What Have They Been Smoking?

Cigarettes tied together with stringJeffrey Wigand became one of the most famous whistleblowers of all time after he revealed the tobacco industry's darkest secrets starting in 1994. He is the former Brown & Williamson Vice President and scientist portrayed by Russell Crowe in the 1999 movie "The Insider".

Speaking this week in New Zealand, among other topics Dr. Wigand discussed nicotine manipulation and the little-known discovery that cigarette companies add an ingredient common in floor and toilet bowl cleaners, ammonia, to cigarettes to get more nicotine to the smoker's brain faster after lighting up.

Industry documents reveal that cigarette companies add ammonia to cigarettes to freebase nicotine, which gives the smoker a faster and more intense nicotine "kick." In the mid-1970s, R.J. Reynolds (RJR) the makers of Camel and Winston brands, noticed that sales of their competitor's brands, and especially Philip Morris's flagship brand Marlboro, were suddenly skyrocketing compared to their brands. Determined to find out why RJR's brands were doing so poorly compared to the others, RJR chemically "deconstructed" Marlboro cigarettes to find out just how they were different.

Freebasing Nicotine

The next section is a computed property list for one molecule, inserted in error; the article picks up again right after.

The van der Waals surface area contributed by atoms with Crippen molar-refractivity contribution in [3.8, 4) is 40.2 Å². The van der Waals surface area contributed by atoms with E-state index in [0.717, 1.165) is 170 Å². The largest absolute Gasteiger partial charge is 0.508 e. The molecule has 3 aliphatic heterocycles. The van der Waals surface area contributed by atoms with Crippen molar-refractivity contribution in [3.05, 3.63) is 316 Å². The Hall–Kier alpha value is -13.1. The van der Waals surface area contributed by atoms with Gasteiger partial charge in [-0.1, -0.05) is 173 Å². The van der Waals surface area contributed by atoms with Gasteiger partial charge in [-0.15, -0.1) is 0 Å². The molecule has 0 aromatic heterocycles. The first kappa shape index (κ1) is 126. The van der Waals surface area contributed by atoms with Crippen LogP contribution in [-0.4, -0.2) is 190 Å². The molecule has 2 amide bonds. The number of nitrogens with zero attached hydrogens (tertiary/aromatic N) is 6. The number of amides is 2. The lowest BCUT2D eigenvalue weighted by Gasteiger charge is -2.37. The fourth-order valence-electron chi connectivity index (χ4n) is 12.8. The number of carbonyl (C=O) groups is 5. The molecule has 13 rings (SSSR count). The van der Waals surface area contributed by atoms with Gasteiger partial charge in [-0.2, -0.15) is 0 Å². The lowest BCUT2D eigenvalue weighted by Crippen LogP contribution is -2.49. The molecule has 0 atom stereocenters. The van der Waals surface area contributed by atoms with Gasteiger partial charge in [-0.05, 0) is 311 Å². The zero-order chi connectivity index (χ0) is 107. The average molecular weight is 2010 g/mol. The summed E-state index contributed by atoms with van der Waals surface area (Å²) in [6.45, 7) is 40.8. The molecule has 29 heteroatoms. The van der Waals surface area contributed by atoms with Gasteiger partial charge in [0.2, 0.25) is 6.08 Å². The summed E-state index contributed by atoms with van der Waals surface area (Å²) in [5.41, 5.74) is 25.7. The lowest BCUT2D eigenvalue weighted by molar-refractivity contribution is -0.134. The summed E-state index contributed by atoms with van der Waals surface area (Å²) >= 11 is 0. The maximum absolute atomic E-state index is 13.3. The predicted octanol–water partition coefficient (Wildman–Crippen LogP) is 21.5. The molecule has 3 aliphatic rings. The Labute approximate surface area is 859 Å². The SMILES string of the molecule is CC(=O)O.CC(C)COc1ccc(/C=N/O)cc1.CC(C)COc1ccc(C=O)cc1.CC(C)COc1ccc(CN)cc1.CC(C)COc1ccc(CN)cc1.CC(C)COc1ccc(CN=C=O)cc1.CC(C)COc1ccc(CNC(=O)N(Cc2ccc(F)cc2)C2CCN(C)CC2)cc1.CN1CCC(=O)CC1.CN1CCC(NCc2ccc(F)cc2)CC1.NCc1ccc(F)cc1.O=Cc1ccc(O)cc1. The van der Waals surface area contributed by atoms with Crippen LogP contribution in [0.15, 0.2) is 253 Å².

By 1973, their research revealed the secret. RJR found that Philip Morris had made a "deliberate and controlled" chemical change in the smoke of their cigarettes. They started altering the pH, or acid/base balance, of smoke by adding ammonia to the tobacco. This make the smoke more alkaline. In a more alkaline environment, more nicotine "...occurs in 'free' form, which is volatile, rapidly absorbed by the smoker, and believed to be instantly perceived as nicotine 'kick'," according to RJR.

Adding ammonia to achieve this chemical reaction is called "freebasing." It's the same process comedian Richard Pryor was using 1980 when he set himself on fire while trying to freebase cocaine. It's also the exact same process that turns cocaine into crack. In the tobacco industry's case, though, it's done on a vast commercial scale.

After cigarette companies discovered that freebasing nicotine led to a sharp and sustained increase in cigarette sales, it became state-of-the art cigarette technology. It's also one of the chemical adjustments made to commercial cigarettes over the years that made smoking more difficult to quit, because it heightens the addiction to nicotine.

The Secret is in the Chemical Engineering

Cigarettes have undergone decades of chemical and design R&D to enhance their drug-related pleasurable aspects and ease of use. The modern cigarette contains smoke smootheners, humectants, burn accelerants (in the paper), sweeteners and other chemicals to make them more palatable and less irritating. They are arguably the most highly engineered and studied product in history. Neither cocaine, methamphetamine or heroin have been subjected to so many decades of intense, corporate-funded scientific research and development. Those illicit drugs are hard enough to quit, but imagine if a commercial corporate structure depended on them for profit, how much more enhanced those drugs would be as well.